Parallels looks to shake up virtual server market

Parallels , the virtualisation company best known for its software of the same name than enables users to run Windows on Apple Mac computers, is seeking to expand the market with a new approach to server virtualisation.

This is ahead of the full release of Parallels Server later this year, which is currently in the third round of it Beta stage.

In a briefing with IT PRO, Corey Thomas, vice president of the business and consumer divisions at Parallels, said that the company wasn't aiming to directly take on the big players in the virtualisation server market, such as VMware and Microsoft. Instead it is looking to just go round them by expanding the market with fresh users that previously wouldn't have had the time or resources to consider the potential benefits of virtualisation, such as increased efficiency through hardware consolidation and reduced energy costs.

"Many companies would benefit from virtualisation, but find that there are many barriers such as ease-of-use and complexity." said Thomas. The key advantage that the company is pushing with Parallels Server, is that while it is a bare metal hypervisor, it will also be able to be installed in on an existing server, without having to wipe and replace any existing data, dramatically reducing deployment timescales.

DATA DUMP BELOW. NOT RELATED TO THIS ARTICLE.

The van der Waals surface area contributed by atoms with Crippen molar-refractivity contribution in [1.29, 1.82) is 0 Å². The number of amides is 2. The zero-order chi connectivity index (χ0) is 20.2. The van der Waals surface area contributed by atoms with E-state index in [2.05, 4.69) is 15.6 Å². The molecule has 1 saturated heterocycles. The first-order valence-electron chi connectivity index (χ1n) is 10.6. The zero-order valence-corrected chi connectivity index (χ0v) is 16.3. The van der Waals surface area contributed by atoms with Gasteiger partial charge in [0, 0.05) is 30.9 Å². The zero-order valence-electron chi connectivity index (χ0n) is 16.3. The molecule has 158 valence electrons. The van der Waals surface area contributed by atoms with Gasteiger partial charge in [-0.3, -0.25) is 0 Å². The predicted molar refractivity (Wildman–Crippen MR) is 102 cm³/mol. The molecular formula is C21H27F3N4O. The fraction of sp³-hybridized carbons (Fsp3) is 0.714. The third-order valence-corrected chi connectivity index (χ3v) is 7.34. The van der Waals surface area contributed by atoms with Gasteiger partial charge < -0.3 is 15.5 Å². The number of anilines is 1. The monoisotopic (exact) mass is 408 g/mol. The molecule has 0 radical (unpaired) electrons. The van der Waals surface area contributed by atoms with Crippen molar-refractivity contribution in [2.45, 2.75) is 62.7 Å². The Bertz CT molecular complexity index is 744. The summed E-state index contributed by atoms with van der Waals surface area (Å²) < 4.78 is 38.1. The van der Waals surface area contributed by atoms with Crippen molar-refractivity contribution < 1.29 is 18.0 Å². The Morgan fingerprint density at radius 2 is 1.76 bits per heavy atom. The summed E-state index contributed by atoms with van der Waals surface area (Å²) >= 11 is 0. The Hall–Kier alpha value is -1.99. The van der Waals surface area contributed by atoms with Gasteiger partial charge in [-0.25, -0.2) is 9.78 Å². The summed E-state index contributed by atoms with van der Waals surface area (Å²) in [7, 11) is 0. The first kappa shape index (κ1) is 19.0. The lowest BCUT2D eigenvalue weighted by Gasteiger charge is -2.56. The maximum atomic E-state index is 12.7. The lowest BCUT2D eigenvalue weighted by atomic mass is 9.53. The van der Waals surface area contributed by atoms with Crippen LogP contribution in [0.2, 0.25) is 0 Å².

Inevitably, this approach will incur performance penalties over the traditional approach but Thomas was quick to play this down stating that IT admins were more than willing to sacrifice a small amount of performance for the added convenience and speed of deployment. "We're not tech purists", he said, "we're just interested in solving problems".

Thomas also attacked the bigger players for offering, "complex and confusing licensing practices," and said that Parallels Server would offer a far simpler pricing structure at a cost that would be a fraction of existing competitor offerings.

Part of this will be down to the built-in management tools, crucial for effective dealing with virtual server sprawl. While the major players offer these as additional cost add-ons, Parallels will have them built-in. "We're looking to give users everything they need in the box, said Thomas. "If virtualisation gets broadly adopted, we win, so we want to try to address the needs of the overworked system admin" he added.

Benny Har-Even

Benny Har-Even is a twenty-year stalwart of technology journalism who is passionate about all areas of the industry, but telecoms and mobile and home entertainment are among his chief interests. He has written for many of the leading tech publications in the UK, such as PC Pro and Wired, and previously held the position of technology editor at ITPro before regularly contributing as a freelancer.

Known affectionately as a ‘geek’ to his friends, his passion has seen him land opportunities to speak about technology on BBC television broadcasts, as well as a number of speaking engagements at industry events.